In his book Healing Prayer, John Horn details how the Spiritual Exercises of St. Ignatius provide a way of healing deep childhood wounds through the guidance of a competent spiritual director.
I completed the Spiritual Exercises in May 2020 and it was a very healing journey. But what I discovered through the experience was that I had deeper wounds that needed more than an eight-month retreat. What they needed—what I needed—for deeper healing was 12-step recovery.
I went to Alateen in high school, so I was aware of the Twelve Steps. After completing the Spiritual Exercises, my curiosity about Adult Children of Alcoholics (ACA) recovery wasn’t so much how to work the steps but more about the concept of “reparenting my inner child.”
I started attending meetings where they used guided meditation to help us connect with our true feelings and childhood self. The meditation was valuable but I wanted to make it more prayerful so I could use it during my daily meditation time. As Fr. Horn writes, “In prayer, primal fears and sadnesses are gradually relived in the light of a gaze that delights in mankind (Mt 3: 16-17), relieving toxic shame, restoring mankind to original innocence.”
In order to invite God more deeply into my recovery journey, I developed a modified version of the ACA meditation below. This reflection strengthens our ability to identify and feel emotions, grounding us in the present moment with God and our true selves. Recognizing how we feel helps to deepen our relationship with God and allows Him to heal the pain and wounds from the past that may be keeping us from becoming the persons we are meant to be. I hope the meditation is helpful to you in your own prayerful road of recovery (it can be used by people in any type of recovery program, not just ACA).
Healing Your Inner Child Reflection
Begin with the Sign of the Cross and take a few deep breaths. Turn your attention to God and bring to mind your favorite way of being with Him. Acknowledge that you’re doing this to grow closer to Him and ask for the light of the Holy Spirit to guide you. Follow the steps below and write down your answers to the bolded questions on a separate piece of paper or in a journal.
What emotions am I feeling right now?
Some common emotional states include the following: angry, disappointed, frustrated, tired, sad, hurt, scared, confused, ashamed, longing, thankful, relieved, joyous, comfortable, content, etc. Use “I” when describing your emotions (I am angry, etc.) and try to use only one word to record each emotion since this helps distinguish emotion from thought.
What physical sensations do I notice in my body?
Consider your breathing as well as your face, throat, torso, hands, and feet (ex. tightness in chest, fluttering in stomach, etc.).
Now consider your childhood self.
How do these emotions connect you with your inner child? What age is the inner child activated by these emotions (it’s okay to not know)?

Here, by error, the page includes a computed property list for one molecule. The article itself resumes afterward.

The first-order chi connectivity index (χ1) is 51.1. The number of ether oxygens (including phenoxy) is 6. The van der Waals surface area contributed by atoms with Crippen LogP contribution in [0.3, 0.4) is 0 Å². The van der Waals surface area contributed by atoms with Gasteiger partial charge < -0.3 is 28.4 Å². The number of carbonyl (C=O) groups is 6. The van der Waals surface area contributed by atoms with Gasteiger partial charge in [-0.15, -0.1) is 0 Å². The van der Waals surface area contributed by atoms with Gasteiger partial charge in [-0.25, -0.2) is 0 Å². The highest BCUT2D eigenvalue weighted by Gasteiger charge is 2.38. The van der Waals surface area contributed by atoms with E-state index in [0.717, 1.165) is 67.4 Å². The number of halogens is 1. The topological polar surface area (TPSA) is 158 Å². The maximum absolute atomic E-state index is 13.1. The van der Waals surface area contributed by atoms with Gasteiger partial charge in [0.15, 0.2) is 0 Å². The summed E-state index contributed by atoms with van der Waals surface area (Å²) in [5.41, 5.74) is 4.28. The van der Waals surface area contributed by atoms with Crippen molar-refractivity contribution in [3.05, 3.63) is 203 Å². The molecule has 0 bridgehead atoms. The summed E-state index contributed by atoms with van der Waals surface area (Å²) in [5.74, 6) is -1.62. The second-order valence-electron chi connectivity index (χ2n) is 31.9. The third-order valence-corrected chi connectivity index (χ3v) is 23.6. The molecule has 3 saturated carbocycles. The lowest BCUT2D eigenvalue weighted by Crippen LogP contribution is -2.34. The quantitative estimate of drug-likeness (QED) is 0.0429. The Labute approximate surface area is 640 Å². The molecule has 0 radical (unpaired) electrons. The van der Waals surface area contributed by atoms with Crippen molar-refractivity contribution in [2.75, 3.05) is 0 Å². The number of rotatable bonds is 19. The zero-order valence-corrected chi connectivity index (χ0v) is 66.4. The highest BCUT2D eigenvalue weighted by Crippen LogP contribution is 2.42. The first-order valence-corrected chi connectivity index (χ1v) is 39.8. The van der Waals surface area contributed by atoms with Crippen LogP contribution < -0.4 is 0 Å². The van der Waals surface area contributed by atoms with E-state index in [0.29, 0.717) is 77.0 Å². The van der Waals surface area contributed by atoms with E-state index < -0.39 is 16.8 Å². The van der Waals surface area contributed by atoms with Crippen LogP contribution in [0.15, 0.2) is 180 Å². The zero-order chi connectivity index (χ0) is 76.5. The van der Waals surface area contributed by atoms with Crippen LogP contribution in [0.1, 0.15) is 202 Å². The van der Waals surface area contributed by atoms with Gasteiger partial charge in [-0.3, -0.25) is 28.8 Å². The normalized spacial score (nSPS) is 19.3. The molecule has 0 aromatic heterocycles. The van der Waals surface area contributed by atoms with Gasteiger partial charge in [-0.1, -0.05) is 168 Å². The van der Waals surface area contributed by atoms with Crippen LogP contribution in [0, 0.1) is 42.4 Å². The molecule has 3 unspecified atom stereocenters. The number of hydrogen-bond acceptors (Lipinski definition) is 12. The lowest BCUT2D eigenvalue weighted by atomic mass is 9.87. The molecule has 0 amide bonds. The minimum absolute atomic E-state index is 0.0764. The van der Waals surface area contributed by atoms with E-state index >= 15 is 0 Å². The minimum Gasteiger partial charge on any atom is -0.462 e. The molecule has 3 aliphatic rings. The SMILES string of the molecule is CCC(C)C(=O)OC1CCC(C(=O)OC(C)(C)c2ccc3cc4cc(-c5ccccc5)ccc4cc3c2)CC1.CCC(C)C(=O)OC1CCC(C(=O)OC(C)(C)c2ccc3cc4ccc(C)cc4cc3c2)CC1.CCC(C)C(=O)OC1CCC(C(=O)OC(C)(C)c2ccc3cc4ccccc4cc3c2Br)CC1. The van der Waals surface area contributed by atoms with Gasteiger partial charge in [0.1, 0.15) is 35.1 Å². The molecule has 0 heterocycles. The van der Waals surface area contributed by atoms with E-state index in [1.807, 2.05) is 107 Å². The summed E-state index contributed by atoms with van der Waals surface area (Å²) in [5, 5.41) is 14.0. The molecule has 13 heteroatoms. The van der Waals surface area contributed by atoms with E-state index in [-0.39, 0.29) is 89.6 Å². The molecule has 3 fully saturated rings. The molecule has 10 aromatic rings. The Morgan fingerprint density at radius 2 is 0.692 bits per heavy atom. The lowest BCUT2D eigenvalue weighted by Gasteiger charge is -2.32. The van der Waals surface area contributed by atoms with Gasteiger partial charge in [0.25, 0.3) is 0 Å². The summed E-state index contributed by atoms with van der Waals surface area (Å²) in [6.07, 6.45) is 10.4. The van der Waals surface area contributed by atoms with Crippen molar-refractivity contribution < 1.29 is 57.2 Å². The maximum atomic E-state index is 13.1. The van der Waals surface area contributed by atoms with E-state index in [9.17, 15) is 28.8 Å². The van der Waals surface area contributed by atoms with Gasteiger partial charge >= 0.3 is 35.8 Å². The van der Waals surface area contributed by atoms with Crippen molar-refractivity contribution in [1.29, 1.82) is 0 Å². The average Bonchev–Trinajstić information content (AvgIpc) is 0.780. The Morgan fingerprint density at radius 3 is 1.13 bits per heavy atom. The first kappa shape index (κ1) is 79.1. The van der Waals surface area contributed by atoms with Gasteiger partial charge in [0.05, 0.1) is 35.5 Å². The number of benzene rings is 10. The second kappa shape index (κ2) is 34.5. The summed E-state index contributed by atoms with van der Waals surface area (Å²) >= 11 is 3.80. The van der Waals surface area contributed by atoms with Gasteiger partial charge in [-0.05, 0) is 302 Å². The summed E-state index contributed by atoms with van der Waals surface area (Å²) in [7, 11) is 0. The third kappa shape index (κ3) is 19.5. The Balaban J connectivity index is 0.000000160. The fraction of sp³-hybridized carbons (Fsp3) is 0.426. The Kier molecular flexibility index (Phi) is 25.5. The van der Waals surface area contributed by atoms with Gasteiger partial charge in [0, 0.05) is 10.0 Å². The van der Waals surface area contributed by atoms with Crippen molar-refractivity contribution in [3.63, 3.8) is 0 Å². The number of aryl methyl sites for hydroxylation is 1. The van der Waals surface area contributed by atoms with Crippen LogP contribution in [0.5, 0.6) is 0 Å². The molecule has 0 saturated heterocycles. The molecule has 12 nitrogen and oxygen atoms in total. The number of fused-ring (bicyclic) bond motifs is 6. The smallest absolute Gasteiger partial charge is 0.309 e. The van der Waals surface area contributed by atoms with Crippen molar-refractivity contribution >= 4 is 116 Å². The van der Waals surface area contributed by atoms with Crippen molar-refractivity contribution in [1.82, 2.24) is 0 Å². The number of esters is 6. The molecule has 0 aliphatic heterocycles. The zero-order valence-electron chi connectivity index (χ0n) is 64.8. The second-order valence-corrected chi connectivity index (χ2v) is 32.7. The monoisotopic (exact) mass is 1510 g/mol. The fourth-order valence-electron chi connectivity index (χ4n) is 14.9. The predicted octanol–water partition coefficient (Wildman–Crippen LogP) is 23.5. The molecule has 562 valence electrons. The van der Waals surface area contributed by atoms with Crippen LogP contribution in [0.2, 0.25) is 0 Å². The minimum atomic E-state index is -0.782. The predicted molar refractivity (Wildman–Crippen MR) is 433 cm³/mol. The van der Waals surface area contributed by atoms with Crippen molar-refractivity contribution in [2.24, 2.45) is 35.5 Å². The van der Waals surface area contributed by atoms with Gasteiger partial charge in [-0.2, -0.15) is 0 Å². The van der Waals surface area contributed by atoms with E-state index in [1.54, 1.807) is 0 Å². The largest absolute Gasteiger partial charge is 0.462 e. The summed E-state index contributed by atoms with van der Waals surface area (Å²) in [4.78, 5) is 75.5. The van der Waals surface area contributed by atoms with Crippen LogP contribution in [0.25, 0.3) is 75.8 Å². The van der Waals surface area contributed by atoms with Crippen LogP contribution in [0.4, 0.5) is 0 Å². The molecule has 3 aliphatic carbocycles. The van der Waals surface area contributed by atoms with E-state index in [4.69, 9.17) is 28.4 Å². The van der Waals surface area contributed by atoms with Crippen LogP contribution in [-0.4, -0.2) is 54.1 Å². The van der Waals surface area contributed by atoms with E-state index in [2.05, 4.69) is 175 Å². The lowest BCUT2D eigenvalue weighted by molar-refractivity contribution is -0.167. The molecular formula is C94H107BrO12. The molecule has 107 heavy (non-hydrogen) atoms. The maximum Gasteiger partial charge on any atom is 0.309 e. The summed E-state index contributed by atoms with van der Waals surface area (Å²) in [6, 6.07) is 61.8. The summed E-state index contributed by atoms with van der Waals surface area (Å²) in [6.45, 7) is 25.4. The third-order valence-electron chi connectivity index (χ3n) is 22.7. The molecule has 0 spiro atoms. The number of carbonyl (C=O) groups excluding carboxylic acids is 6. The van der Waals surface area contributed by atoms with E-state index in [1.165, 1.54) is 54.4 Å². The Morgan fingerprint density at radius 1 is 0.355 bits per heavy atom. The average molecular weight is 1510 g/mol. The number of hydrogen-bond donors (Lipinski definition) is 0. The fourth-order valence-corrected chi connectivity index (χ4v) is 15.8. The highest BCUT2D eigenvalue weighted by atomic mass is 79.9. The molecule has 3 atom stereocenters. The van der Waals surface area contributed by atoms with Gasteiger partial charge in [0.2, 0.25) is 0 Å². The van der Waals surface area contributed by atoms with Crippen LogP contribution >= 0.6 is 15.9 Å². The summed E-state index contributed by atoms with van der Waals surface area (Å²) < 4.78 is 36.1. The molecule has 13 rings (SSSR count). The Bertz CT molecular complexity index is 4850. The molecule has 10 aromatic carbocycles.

Gently place your inner child’s hand in God’s hand or in His arms. Keeping your inner child close to God, now take some time to go back and examine the last several hours or day.
When did you feel the above emotions? What activated them?
Now, imagine yourself with God (walking hand in hand or in his arms). Invite God into those moments when you felt the above emotions and write freely to Him whatever comes to mind.
What does your inner child need to hear from God to help you feel closer and more connected?
Write a note to yourself from God, telling yourself how much you are loved. Validate the feelings and needs of that vulnerable part of yourself. Reassure your true self with compassion and understanding as well as words of encouragement.
Ex: I understand that you are feeling scared about the future. You feel hopeless and unsafe. I am here with you and I won’t leave you alone. I’ll keep you safe and close to my heart. I am so happy to have you here with me, sharing your feelings. You always try so hard and I am proud of you for that. You are my beloved child.
Ask God to forgive you for the times you have turned away from Him, knowing that He is constantly pouring His merciful love into your soul.
Now look ahead to the next day or the next part of your day. Visualize two or three key future moments going well. Ask the Holy Spirit for help and guidance.
Give thanks to God for this time and end with a prayer and the Sign of the Cross.
Born and raised Catholic, Chloe is an adult child of alcoholics who recently rediscovered the beauty of 12-step recovery through attending Adult Children of Alcoholics (ACA) and Catholic in Recovery meetings. For many years, Chloe was an Evangelical Christian before the Blessed Mother, the saints, and the witness of a dear friend eventually drew her back to the Catholic faith.